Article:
A Beauvoirian Take on Empirical Phenomenology

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In her great treatises The Second Sex (Le Deuxième Sexe) and The Coming of Age (La Vieillesse), Simone de Beauvoir makes systematic use of empirical data. She draws on memoirs, literary texts and clinical case histories, which help her to expose the ambiguity of lived experience. While this openness to the empirical follows from the phenomenological attitude, there are also major differences between Beauvoir’s work and classical Husserlian analyses. Most striking is Beauvoir’s insistence on the entanglement of lived experience and socio-cultural norms. She interprets her data in light of existing power relations, which puts her work in close proximity to qualitative social research.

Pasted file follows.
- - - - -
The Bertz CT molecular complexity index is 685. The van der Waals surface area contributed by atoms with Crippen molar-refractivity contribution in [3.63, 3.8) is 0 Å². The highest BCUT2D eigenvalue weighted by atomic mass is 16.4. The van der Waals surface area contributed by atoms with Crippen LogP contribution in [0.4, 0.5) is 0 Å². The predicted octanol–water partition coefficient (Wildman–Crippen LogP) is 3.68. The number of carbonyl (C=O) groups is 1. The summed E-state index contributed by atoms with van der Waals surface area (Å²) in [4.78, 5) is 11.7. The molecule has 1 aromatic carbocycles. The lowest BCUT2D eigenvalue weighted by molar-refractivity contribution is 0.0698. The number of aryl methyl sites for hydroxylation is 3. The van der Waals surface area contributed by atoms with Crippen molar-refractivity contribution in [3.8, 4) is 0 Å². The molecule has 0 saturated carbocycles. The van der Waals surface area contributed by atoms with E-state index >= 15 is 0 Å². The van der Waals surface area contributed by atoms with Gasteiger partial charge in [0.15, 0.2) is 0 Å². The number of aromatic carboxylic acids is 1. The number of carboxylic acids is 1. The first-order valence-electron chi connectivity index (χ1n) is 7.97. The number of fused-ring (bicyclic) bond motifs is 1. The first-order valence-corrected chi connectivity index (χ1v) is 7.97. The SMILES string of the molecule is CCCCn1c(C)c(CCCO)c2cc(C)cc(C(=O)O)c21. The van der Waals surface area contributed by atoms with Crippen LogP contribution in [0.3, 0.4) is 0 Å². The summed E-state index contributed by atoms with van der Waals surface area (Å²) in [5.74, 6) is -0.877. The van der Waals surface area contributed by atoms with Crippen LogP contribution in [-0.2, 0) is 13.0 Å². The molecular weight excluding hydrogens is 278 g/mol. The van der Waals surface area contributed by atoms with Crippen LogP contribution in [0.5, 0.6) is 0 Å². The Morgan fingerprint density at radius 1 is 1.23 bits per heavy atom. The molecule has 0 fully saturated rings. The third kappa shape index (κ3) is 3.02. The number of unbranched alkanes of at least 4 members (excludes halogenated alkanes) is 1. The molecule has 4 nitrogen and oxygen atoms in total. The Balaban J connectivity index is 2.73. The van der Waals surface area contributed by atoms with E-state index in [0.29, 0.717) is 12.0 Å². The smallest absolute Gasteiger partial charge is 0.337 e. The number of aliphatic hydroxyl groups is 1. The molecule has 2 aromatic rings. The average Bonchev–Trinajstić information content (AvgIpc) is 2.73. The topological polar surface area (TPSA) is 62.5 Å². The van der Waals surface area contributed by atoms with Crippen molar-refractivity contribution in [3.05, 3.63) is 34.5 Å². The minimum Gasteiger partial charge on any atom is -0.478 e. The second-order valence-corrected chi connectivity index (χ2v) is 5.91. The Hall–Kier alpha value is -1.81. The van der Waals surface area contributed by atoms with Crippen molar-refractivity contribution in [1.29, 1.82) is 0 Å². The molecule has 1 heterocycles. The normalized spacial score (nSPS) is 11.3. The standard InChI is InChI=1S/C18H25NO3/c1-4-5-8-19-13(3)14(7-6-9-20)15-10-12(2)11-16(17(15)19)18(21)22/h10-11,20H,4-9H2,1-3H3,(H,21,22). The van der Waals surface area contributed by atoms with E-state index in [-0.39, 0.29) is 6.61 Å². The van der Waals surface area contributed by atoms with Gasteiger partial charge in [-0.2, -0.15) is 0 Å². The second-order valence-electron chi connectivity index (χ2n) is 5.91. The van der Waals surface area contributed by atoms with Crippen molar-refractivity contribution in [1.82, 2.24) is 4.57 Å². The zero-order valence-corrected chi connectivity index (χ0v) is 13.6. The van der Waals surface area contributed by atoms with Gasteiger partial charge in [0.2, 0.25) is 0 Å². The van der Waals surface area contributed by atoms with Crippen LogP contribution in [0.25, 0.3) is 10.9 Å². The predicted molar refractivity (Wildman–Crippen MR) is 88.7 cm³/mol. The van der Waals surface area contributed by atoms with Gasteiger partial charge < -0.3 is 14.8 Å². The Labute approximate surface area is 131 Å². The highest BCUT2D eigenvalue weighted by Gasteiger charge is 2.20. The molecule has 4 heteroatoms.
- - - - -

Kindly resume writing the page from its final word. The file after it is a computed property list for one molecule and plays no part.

In this paper, I want to explore said proximity. How precisely does Beauvoir weave together description and conception in her studies of gender and old age? What are her lessons for future attempts at an empirically informed phenomenology? Addressing these questions first requires a reckoning with the methodological shortcomings of Beauvoir’s approach: her distance from the original context of the data, her reliance on hearsay, her equivocation of literary representation and lived experience—all of which appear problematic in light of qualitative research standards. In a second step, I will zoom in on the merits of Beauvoir’s approach. I will discuss several of her core ideas that, I argue, can greatly enrich qualitative research: the unity of lived experience, analogy as a criterion of validity, and existential freedom as a basic research premise. To illustrate these theoretical points, I will draw on my own ethnographic fieldwork.


ConferenceThe British Society for Phenomenology 2020 Annual Conference: ‘Engaged Phenomenology’
Abbreviated titleBSP 2020 Annual Conference
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